It’s official: The state Transportation Commission’s 2013 plan for highways and bridge improvements includes funding to make Route 219 from Somerset to Meyersdale a four-lane road.
Also in the inch-thick plan approved by the commission late last week is funding for significant improvements to Menoher Boulevard, where nearly $5.5 million will be spent to address the persistent rockslides and $2.5 million to resurface the busy artery leading into Johnstown.
Menoher is part of about a dozen highway and two dozen bridge projects to be undertaken in Cambria County during the next funding round. Somerset County will see eight highway and 34 bridge improvement projects.
By far the biggest project is the long-awaited Route 219 project, estimated to cost as much as $350 million.
That figure is unrelated to the total $58 million anticipated from the state annually for PennDOT’s 9th district over the next 12 years, said Dave Lybarger, PennDOT planning and program manager. The 9th district covers Cambria, Somerset, Bedford, Blair, Huntingdon and Fulton counties.
“The commissioners are very pleased and excited that the $350 million (project) has been included in the 12-year plan,” said Somerset County commissioners Chairman John Vatavuk.
“It makes it official that the state is committed to it. This should seal the deal on getting to Meyersdale from Somerset. We have been working on this project for 40 or 45 years. We look at it as an economic tool for Somerset County and Cambria County.”
Statewide, the updated 12-year transportation program anticipates $41.6 billion being available over the next 12 years for all modes of transportation, according to an announcement by PennDOT Secretary Barry Schoch.
Despite inflation, the Route 219 allotment is 40 percent less than the total anticipated four years ago when the plan was last updated, said Jim Pruss, PennDOT’s manager for the project.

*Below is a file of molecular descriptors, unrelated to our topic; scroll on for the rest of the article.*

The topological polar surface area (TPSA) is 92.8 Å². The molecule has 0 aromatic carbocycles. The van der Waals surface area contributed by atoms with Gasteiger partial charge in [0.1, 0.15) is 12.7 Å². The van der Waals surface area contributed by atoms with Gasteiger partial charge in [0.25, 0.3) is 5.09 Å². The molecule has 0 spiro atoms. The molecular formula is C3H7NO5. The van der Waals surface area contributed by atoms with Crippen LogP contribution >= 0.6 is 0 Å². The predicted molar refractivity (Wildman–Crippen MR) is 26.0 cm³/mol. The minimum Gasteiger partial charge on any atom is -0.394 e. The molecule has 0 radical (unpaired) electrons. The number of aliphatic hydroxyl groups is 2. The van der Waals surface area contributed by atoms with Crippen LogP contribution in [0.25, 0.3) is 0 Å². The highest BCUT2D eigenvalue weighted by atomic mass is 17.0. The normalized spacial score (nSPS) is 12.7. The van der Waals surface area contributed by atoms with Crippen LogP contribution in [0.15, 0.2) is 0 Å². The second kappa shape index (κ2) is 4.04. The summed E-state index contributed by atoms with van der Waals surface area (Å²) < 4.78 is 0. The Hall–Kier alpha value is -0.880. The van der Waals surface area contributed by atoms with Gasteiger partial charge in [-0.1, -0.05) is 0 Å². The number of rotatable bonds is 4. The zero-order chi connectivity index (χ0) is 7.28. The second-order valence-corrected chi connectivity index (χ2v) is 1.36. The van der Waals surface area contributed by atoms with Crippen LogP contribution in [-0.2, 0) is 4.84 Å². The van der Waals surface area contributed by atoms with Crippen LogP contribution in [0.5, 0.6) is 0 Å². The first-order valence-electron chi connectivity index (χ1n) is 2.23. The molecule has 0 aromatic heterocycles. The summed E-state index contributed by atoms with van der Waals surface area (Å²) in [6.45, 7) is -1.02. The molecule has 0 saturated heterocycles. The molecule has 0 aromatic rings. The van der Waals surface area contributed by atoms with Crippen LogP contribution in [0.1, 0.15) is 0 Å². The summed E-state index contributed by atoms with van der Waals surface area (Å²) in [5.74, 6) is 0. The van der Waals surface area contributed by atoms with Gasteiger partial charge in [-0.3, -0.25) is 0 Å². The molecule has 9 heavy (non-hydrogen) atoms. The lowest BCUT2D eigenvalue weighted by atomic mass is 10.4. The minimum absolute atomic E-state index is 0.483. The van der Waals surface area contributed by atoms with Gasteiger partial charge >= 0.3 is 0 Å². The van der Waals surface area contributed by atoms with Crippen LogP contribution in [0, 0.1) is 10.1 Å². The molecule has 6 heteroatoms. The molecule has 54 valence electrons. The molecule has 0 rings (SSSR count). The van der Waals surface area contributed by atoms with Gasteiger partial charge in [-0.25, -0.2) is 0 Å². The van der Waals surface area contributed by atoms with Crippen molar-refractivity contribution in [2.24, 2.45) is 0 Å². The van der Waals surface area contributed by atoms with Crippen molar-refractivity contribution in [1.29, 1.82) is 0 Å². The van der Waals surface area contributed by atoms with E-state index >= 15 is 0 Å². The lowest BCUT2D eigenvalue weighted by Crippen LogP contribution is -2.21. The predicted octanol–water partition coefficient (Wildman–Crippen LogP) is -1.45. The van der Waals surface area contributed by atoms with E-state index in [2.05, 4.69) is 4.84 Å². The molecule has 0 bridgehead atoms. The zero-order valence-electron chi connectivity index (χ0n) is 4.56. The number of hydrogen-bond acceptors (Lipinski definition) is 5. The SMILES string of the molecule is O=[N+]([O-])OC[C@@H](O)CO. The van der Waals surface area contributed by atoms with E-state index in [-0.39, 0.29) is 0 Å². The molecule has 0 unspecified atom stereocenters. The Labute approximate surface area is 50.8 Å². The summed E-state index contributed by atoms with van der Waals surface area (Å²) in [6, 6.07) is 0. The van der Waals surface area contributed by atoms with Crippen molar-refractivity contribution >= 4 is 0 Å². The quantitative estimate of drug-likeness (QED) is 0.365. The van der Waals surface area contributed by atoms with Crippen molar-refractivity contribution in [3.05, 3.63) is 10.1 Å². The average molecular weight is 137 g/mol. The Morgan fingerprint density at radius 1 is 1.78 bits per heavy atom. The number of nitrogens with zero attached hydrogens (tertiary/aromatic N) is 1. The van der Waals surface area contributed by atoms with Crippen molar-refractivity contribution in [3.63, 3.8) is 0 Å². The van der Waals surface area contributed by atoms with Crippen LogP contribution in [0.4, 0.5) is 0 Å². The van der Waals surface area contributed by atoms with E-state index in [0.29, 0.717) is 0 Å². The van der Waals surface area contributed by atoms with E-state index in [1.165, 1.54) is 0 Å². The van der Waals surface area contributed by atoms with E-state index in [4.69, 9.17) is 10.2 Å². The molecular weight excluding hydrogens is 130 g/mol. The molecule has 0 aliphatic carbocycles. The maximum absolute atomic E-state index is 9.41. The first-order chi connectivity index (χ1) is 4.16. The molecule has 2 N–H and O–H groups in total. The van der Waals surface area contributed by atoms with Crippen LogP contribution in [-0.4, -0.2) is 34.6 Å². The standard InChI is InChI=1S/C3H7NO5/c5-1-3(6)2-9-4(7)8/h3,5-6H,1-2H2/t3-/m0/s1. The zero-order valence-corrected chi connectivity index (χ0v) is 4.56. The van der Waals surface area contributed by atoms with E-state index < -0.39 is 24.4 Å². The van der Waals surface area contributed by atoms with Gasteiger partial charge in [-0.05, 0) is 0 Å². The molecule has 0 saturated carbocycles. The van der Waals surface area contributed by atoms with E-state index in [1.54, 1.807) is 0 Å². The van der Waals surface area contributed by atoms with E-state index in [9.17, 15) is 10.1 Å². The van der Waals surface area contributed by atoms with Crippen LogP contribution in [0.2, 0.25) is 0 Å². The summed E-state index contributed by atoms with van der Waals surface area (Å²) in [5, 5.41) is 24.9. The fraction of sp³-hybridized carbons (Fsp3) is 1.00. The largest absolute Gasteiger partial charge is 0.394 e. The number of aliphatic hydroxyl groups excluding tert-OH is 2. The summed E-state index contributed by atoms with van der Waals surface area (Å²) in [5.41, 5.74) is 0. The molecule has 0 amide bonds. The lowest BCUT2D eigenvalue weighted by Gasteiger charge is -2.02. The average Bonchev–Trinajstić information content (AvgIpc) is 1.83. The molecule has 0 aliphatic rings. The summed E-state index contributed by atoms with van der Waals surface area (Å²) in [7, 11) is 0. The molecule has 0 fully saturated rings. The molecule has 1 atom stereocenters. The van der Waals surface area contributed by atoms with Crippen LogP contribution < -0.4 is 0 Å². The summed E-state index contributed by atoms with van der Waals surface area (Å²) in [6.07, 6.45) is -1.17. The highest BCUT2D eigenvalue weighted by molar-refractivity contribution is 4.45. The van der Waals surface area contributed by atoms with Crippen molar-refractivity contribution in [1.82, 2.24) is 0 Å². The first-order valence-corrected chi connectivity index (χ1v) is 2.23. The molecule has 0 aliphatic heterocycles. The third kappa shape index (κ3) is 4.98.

The 219 work will be funded largely using funds channeled through the Appalachian Regional Commission, a 13-state coalition formed in 1965 as part of the war on poverty.
The state’s 10 percent share will come from toll credits Pennsylvania has earned over the past several years for money spent on road improvements without using federal funds.
A stumbling block to the 219 work was a 2005 clause in the federal transportation bill disallowing use of toll credits for ARC-funded work. The state said it did not have the money for its share and the project came to a halt.
The federal legislation adopted two months ago removed the restrictions on toll credit use, allowing work to move forward.
The commission has the Route 219 work divided into several projects totaling $305 million, estimates that likely will increase as figures are refined, Pruss said. The remainder of the money will be included after the fiscal years change.
“All of the money is available; it’s not all on the program,” Pruss said.
Earth-moving work totaling about $160 million will be the first contract of the three-phase job, Pruss said. Construction of the five bridges and other elements will be the second contract, estimated to total $92 million, while paving the new alignment will run more than $50 million and will be the final contract.
The final design has been completed for some time. Bids for the first contract could be let late this year or early in 2013.
“We had a briefing with them almost a month ago and they indicated they were given the green light to get things ready,” said Dave Moe, coordinator for the North/South Appalachian Highway Coalition.
Still up in the air are three permits from the state Department of Environmental Resources and the U.S. Army Corps of Engineers, Pruss and Moe said.
Money also will be spent on two stretches of Route 219 in Cambria County, according to the 12-year program.
A $2.2 million resurfacing of the highway through Northern Cambria Borough is on the list. And efforts are planned to ease congestion at the intersection of routes 219 and 553, also in the northern end of the county.
Meanwhile, work on the hill overlooking Menoher Boulevard will be significant, with the goal of eliminating the recurring slides, Pruss said.
“Recently, we’ve seen a slide every so often and we’ve been reacting,” he said.
“Now we’re going in there to make some permanent improvements.”